With Australia moving towards an integrated action to reduce carbon emissions, including developing an Australian Emissions Trading Scheme (AETS), the effects of such a scheme need to be properly addressed by the Australian tax system.
A joint report of the Institute of Chartered Accountants in Australia (the Institute) and Ernst & Young, released on 7 April, recommends tax policies which are consistent with reducing global carbon emissions while maintaining and enhancing Australia’s economic attractiveness.
The report argues that our current tax system will not properly deal with the AETS in a number of areas and makes a number of recommendations including the following:
An exemption is needed from income tax and capital gains tax in relation to the free allocation of AETS permits to all recipients.
For GST purposes, emission permits be characterised as things other than goods and real property to avoid difficulties that may arise in respect of international trade. Furthermore, any transactions involving AETS permits should have a uniform GST treatment.
In the event that the AETS is introduced prior to the abolition of stamp duty in some states, those states should be encouraged to exempt the transfer of AETS permits and offset credits from stamp duty until relevant stamp duty is fully eliminated.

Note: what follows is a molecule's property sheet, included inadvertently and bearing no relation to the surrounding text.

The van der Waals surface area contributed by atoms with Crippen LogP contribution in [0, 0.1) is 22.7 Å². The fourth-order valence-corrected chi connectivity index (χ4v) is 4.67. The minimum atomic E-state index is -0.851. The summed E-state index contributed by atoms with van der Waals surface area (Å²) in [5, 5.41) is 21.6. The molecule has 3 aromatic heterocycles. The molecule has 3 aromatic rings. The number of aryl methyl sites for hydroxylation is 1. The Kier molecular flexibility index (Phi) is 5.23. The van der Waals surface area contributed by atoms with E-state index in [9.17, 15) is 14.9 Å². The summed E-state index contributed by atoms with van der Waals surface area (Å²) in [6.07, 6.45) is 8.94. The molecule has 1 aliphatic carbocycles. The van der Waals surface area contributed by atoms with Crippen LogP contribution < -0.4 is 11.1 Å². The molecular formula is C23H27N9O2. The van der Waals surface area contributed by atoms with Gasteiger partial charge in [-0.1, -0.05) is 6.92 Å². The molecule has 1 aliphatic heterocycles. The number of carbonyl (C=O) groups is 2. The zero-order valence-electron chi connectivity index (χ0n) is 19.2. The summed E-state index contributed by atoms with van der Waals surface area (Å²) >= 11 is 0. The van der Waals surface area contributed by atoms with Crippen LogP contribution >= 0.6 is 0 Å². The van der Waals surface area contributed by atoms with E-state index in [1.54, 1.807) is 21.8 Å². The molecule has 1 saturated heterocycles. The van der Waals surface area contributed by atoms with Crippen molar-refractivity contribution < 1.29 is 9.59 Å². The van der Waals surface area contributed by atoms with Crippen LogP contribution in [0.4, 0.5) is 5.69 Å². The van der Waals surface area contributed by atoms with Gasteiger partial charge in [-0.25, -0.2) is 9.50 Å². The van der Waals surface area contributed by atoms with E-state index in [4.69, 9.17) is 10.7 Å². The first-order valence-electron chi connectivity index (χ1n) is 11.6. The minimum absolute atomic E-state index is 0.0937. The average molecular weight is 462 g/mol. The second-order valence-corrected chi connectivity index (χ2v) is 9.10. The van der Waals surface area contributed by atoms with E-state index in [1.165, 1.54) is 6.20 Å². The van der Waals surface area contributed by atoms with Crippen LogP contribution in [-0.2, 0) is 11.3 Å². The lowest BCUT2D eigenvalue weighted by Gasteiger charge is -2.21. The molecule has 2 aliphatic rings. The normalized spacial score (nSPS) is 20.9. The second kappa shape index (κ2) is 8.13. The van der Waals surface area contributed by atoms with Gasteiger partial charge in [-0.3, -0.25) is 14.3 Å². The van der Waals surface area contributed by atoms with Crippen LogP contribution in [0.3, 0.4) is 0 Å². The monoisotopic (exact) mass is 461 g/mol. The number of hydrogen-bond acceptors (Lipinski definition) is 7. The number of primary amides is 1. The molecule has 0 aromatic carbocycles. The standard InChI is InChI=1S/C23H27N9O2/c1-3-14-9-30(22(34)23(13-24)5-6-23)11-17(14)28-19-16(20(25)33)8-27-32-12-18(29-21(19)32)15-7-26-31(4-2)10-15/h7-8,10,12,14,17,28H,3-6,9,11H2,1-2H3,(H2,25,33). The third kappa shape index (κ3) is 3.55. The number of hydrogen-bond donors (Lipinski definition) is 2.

Clarity and consistency of treatment of expenditure is needed to ensure that costs incurred in relation to the abatement of greenhouse gases are deductible for Petroleum Resources Rent Tax purposes.
The report also identifies some potential tax incentives geared towards reducing the burden on business of the significant capital expenditures and adjustments associated with AETS. The following actions are proposed for the Government to consider:
Increase the deduction on eligible clean technology R&D expenditure
Extend the scope of the Refundable Tax Offset for companies developing Clean-tech technologies
Allow companies using depreciating assets for R&D on Clean-tech technologies to claim an annual one-third write-off for qualifying plant expenditure at the rate of 125 per cent, to recognise the costs associated with commercialising new clean technology or incorporating clean technology into existing operations
Consider improving the expenditure eligible for outright deductibility.